contribution of 14% of employee pay does not fully finance the retirement benefits
provided under the Civil Service Retirement System. The costs of the CSRS that are not
financed by the 7.0% employee and 7.0% agency contributions are attributable mainly to
increases in future CSRS benefits that result from (1) employees’ annual pay raises, and
(2) CSRS annuitants’ annual cost-of-living adjustments. In actuarial terms, the employee
and agency contributions totaling 14% of pay are equal to the static normal cost of CSRS
benefits.3 This is the benefit that would be paid if employees received no future pay raises
and annuitants received no future cost-of-living adjustments. The dynamic normal cost
of CSRS pensions includes the cost of financing future benefit increases that result from
pay raises and cost-of-living adjustments.4 The dynamic normal cost of the CSRS has
been estimated by OPM to be an amount equal to 24.4% of employee pay.
Each year, the U.S. Treasury is required by law to contribute to the Civil Service
Retirement and Disability Fund an amount that covers some of the 10.4 percentage point
difference between the 14% of pay contributed by employees and their employing
agencies and the 24.4% normal cost of the program. (The Treasury’s contribution does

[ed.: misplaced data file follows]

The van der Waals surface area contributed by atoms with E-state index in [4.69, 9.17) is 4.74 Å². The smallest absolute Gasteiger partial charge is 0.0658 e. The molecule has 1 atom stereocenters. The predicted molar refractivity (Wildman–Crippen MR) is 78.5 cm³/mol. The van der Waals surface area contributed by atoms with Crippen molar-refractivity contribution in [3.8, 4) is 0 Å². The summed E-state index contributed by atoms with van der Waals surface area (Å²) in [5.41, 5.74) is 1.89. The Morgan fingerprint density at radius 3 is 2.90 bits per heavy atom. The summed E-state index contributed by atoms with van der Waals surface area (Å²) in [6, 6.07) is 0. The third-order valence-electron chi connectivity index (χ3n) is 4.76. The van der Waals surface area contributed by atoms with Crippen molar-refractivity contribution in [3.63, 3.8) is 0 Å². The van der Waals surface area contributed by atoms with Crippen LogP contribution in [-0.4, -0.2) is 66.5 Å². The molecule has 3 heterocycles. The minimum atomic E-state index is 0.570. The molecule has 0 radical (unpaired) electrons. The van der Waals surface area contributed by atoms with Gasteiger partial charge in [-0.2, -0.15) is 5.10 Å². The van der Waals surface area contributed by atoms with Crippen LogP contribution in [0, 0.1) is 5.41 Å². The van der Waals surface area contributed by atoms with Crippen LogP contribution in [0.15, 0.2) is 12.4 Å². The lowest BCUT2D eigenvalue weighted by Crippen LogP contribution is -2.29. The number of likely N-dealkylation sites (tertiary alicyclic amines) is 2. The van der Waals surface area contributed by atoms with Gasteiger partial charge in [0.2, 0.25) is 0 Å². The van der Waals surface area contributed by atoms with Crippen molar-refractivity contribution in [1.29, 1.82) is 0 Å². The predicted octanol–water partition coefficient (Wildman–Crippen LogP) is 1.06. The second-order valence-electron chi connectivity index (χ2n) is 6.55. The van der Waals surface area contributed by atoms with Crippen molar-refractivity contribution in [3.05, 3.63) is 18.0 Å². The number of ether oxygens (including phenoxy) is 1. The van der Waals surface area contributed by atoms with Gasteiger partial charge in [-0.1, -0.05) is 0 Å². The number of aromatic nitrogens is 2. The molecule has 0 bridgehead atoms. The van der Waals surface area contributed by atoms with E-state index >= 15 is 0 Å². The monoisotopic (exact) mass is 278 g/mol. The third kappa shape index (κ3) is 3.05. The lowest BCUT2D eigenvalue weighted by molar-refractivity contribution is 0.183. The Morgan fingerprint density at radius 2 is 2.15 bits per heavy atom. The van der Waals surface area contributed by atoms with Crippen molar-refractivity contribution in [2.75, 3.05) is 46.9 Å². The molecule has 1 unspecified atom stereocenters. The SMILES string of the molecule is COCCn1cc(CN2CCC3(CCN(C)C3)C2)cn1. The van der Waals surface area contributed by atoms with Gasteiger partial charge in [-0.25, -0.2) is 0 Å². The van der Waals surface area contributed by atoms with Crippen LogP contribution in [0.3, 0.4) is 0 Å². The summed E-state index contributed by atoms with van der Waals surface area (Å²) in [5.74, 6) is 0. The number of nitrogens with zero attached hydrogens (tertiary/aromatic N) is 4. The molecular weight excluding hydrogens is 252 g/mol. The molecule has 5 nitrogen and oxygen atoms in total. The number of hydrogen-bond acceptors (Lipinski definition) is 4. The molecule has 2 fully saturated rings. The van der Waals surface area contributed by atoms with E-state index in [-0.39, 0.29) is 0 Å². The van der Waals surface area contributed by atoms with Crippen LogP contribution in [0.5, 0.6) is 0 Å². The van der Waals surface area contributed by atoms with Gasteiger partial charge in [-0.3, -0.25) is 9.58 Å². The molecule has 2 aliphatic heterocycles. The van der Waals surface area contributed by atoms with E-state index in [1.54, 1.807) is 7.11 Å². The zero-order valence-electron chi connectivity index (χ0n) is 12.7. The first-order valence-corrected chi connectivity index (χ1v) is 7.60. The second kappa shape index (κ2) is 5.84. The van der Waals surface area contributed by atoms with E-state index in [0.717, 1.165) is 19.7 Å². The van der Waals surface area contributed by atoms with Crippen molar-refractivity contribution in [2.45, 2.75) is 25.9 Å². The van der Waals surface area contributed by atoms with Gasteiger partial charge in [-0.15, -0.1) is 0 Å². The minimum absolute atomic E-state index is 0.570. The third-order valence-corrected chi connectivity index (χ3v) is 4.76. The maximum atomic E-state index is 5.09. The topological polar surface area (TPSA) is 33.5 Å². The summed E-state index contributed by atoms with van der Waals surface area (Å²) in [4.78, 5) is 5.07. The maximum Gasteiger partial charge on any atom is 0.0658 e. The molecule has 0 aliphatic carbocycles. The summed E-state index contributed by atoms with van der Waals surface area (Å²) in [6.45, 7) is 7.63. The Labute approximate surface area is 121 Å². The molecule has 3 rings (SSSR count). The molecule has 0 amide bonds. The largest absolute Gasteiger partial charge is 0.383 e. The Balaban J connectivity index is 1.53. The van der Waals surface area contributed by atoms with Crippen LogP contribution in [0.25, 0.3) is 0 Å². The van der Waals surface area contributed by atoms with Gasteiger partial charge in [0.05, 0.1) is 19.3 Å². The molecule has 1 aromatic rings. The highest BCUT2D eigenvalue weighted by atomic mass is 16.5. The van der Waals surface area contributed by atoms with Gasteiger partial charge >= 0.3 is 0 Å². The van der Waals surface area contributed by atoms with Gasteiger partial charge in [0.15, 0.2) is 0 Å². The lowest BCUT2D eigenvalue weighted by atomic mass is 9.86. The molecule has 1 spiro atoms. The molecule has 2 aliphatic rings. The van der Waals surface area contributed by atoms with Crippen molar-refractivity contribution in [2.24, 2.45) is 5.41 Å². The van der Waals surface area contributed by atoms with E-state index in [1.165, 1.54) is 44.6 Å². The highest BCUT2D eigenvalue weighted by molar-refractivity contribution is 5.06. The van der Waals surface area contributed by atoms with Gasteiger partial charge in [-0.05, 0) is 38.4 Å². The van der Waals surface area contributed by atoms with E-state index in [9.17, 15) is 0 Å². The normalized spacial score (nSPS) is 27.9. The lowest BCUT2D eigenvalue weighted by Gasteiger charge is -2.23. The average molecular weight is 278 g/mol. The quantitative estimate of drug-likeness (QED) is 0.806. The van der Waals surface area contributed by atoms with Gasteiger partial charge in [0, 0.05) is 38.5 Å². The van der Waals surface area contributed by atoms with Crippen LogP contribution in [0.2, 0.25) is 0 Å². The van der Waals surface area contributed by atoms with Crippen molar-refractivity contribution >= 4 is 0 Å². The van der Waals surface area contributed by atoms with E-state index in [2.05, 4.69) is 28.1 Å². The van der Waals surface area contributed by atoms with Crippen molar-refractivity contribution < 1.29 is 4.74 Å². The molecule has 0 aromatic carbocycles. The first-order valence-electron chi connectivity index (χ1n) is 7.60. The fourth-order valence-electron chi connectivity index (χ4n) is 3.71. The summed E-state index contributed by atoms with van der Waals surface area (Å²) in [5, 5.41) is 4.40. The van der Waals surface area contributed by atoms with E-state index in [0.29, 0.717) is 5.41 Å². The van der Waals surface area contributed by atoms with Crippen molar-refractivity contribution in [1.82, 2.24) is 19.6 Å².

not cover the cost of retiree COLAs.) This is a direct transfer from the general revenues
of the Treasury, and does not pass through individual agency budgets. The remaining cost
of the CSRS constitutes an unfunded liability of the system that eventually will be borne
by the Treasury when CSRS annuities are paid to retirees and their surviving dependents.
Section 301 of H.R. 180 (Ryan) would charge each federal agency the full cost of CSRS
benefits on an accrual basis, as is done under the Federal Employees Retirement System
(FERS). Each agency would contribute to the CSRDF an amount equal to 17.4% of
payroll, which represents the dynamic normal cost of CSRS minus the required employee
contribution of 7.0% of pay. This proposal was included in the President’s budget for